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Matt Glassman @MattGlassman312
, 10 tweets, 2 min read Read on Twitter
Happy Election Day!

Elections don’t work they way the “folk theory” most people believe (see @jbview here…), but nevertheless they do have a huge impact on public policy.

A lot of people, however, still get wrong *how* they influence public policy. 1/
The most obvious way, of course, is that elections reconstitute the government with new political actors, who have different preferences about public policy.

That’s where the story starts and stops for most people. 2/
But elections also provide strong signals to both new and returning elected officials about what choices about public policy will likely succeed or fail in the public sphere, and/or reward and punish them in the future. 3/
Elections also create and destroy leaders, as elites struggle to understand and shape the probable political meaning of the blunt vote results. The thinking of these new leaders about public policy is also influenced by the elections. 4/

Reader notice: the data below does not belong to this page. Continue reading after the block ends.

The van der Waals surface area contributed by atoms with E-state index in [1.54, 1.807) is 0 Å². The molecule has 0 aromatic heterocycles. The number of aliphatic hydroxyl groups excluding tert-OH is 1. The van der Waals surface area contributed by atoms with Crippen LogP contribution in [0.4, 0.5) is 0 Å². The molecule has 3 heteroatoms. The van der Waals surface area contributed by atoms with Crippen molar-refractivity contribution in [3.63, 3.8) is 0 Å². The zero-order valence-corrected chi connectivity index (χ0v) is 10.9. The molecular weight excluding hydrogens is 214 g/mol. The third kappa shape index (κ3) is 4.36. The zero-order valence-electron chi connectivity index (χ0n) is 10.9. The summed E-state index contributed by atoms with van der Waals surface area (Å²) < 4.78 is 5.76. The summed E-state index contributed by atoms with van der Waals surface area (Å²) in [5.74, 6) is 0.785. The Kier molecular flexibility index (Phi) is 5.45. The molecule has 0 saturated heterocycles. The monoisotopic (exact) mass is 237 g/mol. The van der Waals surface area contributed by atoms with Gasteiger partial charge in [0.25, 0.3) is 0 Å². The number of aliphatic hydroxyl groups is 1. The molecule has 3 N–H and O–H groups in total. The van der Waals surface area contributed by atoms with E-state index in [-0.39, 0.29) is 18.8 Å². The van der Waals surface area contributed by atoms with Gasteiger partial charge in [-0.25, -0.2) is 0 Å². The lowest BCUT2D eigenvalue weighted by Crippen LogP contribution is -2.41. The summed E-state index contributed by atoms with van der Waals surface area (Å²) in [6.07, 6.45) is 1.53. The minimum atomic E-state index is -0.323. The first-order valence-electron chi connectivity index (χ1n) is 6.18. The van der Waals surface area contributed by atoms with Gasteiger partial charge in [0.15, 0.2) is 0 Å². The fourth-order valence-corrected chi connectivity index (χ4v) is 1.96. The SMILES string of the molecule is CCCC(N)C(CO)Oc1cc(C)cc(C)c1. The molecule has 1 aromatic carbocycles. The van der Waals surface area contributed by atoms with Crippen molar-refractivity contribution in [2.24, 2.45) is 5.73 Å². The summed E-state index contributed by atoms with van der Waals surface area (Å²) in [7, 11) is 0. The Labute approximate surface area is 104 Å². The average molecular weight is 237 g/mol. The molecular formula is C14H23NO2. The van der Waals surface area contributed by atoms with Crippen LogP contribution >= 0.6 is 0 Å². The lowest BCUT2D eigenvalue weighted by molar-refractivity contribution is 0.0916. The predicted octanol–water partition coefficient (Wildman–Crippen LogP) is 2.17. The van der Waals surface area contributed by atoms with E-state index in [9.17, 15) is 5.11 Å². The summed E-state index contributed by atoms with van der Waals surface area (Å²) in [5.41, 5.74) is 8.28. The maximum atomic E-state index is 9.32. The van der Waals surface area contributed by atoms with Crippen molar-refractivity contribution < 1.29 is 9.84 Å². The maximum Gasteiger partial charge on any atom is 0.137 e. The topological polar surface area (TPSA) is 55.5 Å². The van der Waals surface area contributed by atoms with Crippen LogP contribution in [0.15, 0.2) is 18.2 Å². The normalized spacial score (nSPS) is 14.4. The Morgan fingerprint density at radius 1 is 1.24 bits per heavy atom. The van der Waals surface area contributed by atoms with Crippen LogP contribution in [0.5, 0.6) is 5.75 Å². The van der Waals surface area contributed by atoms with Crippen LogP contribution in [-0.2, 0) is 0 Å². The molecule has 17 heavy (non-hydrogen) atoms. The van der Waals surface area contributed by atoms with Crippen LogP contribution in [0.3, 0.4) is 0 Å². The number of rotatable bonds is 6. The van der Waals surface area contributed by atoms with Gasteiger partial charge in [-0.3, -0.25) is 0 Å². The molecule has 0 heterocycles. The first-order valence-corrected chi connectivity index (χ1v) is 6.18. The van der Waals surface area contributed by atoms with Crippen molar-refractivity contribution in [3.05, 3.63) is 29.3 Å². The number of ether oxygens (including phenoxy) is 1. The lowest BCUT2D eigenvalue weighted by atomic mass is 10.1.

Other political actors come out of elections already looking forward to the next election, considering how they may run for president, for example, and what choices they should make about public policy between now and then. 5/
And then the non-elected actors, who greatly outnumber the elected officials. Appointed actors in the executive branch, interst groups, lobbyists, those who finance campaigns (large and small), party actors, and yes, even individual citizens; they will all look for signals. 6/
And the signal they receive will affect their strategies: what they push for (or don’t), who they support, who they fund, what they expend resources on, who they rely on, and how they operate. And, of course, they will not just receive the signal, but actively try to shape it. 7/
All of this sums to a public sphere of public policy fighting, where actors who existed before and after the election must reassess their strengths, weaknesses, possibilities, and resources as they plan new strategies in the world created by the election. 8/
At the individual voter level, elections barely matter. People don’t vote on issues. They can’t and don’t retrospectively hold pols accountable. But the aggregate election itself is a cataclysmic exogenous shock on the political system, and redefines the game for all players. 9/
This morning, we stand on one side of that cataclysm. Tomorrow, we will be on the other. As it does every two years, America is about to change. Forever.

That’s a good thing. See you on the other side.
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